I turn to Five Minute Friday to see what the prompt is for this week. “Connect,” it says.

I scroll down the sidebar for some unknown reason and see an ad for some Amazon books. The one that catches my eye bears the title, “The Way of the Heart: Connecting with God through Prayer, Wisd…” (emphasis mine). The rest of the title is hidden till clicked, and I don’t want to click and get connected to another new link in another new chain, which might lead me to another, then another, then another.

But isn’t that what I have already done? Didn’t I interrupt a lovely time of quiet and beautiful connection with God to connect elsewhere, “just to see…”?

There are so many places we can connect, and now I’m not referring to the internet. But I wonder how many of them are like a Celtic knot of extension cords, all plugged into one another in an endless mess of tangled connections, with perhaps only one of the bunch (if any at all) plugged into the source of power.

The Source of power—that’s where I need to connect, and stay connected. And in order to do that I’ve got to unplug from other things I’ve hooked up with. This doesn’t mean I’ll deny connection to anyone seeking that same Source. Perhaps I’ll serve temporarily as an extension cord myself. But sooner or later, if I care about the person, I’m going to be pointing them to where they need to get power directly for their own lives and souls, rather than drawing on mine through all my flawed and inadequate connectivity and conductivity.

The funny thing, I know, is that a whole lot of lamps lighting up a room, each connected to the true and ultimate power source have a different kind of connection: they all glow in each other’s light, they show up the best of each other’s features, they add their own unique colors to the light that fills the whole room, and that’s a connection of harmony. It reminds me of A. W. Tozer’s analogy of an orchestra getting well attuned to one another. All those different instruments won’t get that way through trying to match each other’s pitch. But if each gets tuned to the tone of a master tuning fork, then they’ll all play beautifully tuned to each other, free from all off-key dissonance.

Primary connection where it counts, that’s the thing…


10 thoughts on “Disconnect to Connect?

  1. I love the image of the room full of lamps: when I was a child I loved the glow of the lighting section in Home Depot — all those lights shining together! Thanks for connecting!

    1. Stacy,
      I never (consciously) thought of the store lighting section when I wrote this, but you have reminded me how I loved all those lights shining there when I was a kid, too! Thanks for visiting and commenting!

  2. Love your reflections here! The analogies you share are powerful and it’s so true that our primary connection must be to God. If we have that sorted, then we can connect with others in a healthy way.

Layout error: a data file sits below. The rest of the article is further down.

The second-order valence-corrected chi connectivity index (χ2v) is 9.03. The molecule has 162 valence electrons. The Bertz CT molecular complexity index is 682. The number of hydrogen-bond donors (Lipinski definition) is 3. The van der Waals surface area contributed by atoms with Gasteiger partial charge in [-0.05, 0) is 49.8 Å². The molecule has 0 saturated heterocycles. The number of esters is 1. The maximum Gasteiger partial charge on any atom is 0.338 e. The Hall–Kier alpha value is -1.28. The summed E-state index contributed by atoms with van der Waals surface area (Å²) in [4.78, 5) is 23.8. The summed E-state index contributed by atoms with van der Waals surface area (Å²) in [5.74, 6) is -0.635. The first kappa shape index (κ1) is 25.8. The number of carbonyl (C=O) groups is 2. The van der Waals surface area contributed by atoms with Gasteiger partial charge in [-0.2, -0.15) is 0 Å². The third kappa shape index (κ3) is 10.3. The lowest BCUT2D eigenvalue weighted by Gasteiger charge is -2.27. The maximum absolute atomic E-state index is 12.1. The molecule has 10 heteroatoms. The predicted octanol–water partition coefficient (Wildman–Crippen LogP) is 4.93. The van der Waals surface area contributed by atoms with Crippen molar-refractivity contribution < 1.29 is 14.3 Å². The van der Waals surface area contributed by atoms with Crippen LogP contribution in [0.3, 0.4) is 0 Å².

1. “In a healthy way” = key prase, Lesley. In recent years I have come to identify the unhealthiness in certain human connections, and I realize this discernment has been a direct (or sometimes indirect), result of connecting with God. That fellowship puts all relationships in a healthy order of priority, too, doesn’t it? Thanks for adding the good thought.

  3. “But sooner or later, if I care about the person, I’m going to be pointing them to where they need to get power directly for their own lives and souls, rather than drawing on mine through all my flawed and inadequate connectivity and conductivity.”

    This hit me like lightning! Truly we can be examples and even mentor some, but they cannot fully experience the Lord through us…and especially with our own human condition. I really enjoyed your post.

    Also visiting from FMF. Have a wonderful weekend.

    1. Yes, Kelly, I think we forget this often in ministering to others because of the constant pressure to do, do, do (it ourselves) in the work-ethic, enterprising spirit of our time. We mean well, but that doing can sometimes, maybe often, actually get in the way of God working directly in people’s lives, and them connecting directly to Him and allowing Him to do it.
      So glad you visited here! God’s rich blessings on your week!

    1. Laurie,
      Don’t you especially like Tozer’s? I do. But the others that came to me as I free-wrote I will keep for my own reminder also.
      Did the photo illustration make you laugh? It did me, several times. My closest approach to making a Celtic knot! But the tangle speaks better anyhow of the tangle I get into when I get waylaid in my connecting all over the place and lose close connection with God.
      Hope you have a beautifully blessed 2017, friend!

  4. Love this and the celtic knot imagery. I can’t tell you how often I feel fragmented, and as you so graphically point out it’s because I am disconnecting from that to which I am already connected. My mother and I were on the phone the other day, and she said, “Oh, I need to answer the phone.” But she was already on the phone w/ me! It was annoying, frankly (and I adore my mother)! So I had to wait over five minutes, until she reconnected with me! How often, though, Sylvie, do I do that to God? Wow. I need to go connect w/ him right now, in fact.
    Thanks for your deep wisdom.

    1. Now there’s another good word picture/analogy, Lynni! Glad you shared it.
      I have been thinking a lot lately about exactly what distracts me and makes me all fragmented, and why it happens. I am finding a lot of factors can be involved–and coming to reaslize it’s sometimes other people with motives that may not be for my growing stronger in connecting with God, even though they might outwardly seem so. Of course, to reach these insights I needed the uninterrupted connecting with God, at least for a time! Hope you get such time and insights in your trip away–if not before!

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